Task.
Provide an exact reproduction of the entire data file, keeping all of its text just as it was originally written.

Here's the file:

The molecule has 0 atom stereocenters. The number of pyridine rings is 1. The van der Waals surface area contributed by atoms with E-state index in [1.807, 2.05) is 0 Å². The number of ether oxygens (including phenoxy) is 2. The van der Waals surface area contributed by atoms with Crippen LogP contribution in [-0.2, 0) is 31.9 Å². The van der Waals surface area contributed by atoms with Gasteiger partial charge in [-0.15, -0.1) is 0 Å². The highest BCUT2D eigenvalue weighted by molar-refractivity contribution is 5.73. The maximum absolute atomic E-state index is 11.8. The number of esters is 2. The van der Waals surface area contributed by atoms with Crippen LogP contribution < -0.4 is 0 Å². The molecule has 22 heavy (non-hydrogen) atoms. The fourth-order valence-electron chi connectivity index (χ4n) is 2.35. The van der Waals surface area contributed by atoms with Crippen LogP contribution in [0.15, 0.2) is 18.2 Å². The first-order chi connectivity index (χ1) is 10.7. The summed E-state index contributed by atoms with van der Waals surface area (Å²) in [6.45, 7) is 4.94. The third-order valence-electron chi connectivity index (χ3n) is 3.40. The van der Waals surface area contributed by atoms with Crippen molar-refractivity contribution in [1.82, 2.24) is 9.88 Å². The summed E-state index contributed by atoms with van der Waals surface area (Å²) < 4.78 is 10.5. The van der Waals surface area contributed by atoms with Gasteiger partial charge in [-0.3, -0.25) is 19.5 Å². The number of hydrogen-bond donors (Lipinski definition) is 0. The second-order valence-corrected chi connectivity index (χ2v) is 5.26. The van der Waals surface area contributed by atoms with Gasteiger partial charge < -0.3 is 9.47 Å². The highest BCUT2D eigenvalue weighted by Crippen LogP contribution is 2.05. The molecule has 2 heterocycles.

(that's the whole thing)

The molecule has 0 atom stereocenters. The number of pyridine rings is 1. The van der Waals surface area contributed by atoms with E-state index in [1.807, 2.05) is 0 Å². The number of ether oxygens (including phenoxy) is 2. The van der Waals surface area contributed by atoms with Crippen LogP contribution in [-0.2, 0) is 31.9 Å². The van der Waals surface area contributed by atoms with Gasteiger partial charge in [-0.15, -0.1) is 0 Å². The highest BCUT2D eigenvalue weighted by molar-refractivity contribution is 5.73. The maximum absolute atomic E-state index is 11.8. The number of esters is 2. The van der Waals surface area contributed by atoms with Crippen LogP contribution < -0.4 is 0 Å². The molecule has 22 heavy (non-hydrogen) atoms. The fourth-order valence-electron chi connectivity index (χ4n) is 2.35. The van der Waals surface area contributed by atoms with Crippen LogP contribution in [0.15, 0.2) is 18.2 Å². The first-order chi connectivity index (χ1) is 10.7. The summed E-state index contributed by atoms with van der Waals surface area (Å²) in [6.45, 7) is 4.94. The third-order valence-electron chi connectivity index (χ3n) is 3.40. The van der Waals surface area contributed by atoms with Crippen molar-refractivity contribution in [1.82, 2.24) is 9.88 Å². The summed E-state index contributed by atoms with van der Waals surface area (Å²) < 4.78 is 10.5. The van der Waals surface area contributed by atoms with Gasteiger partial charge in [-0.3, -0.25) is 19.5 Å². The number of hydrogen-bond donors (Lipinski definition) is 0. The second-order valence-corrected chi connectivity index (χ2v) is 5.26. The van der Waals surface area contributed by atoms with Gasteiger partial charge < -0.3 is 9.47 Å². The highest BCUT2D eigenvalue weighted by Crippen LogP contribution is 2.05. The molecule has 2 heterocycles.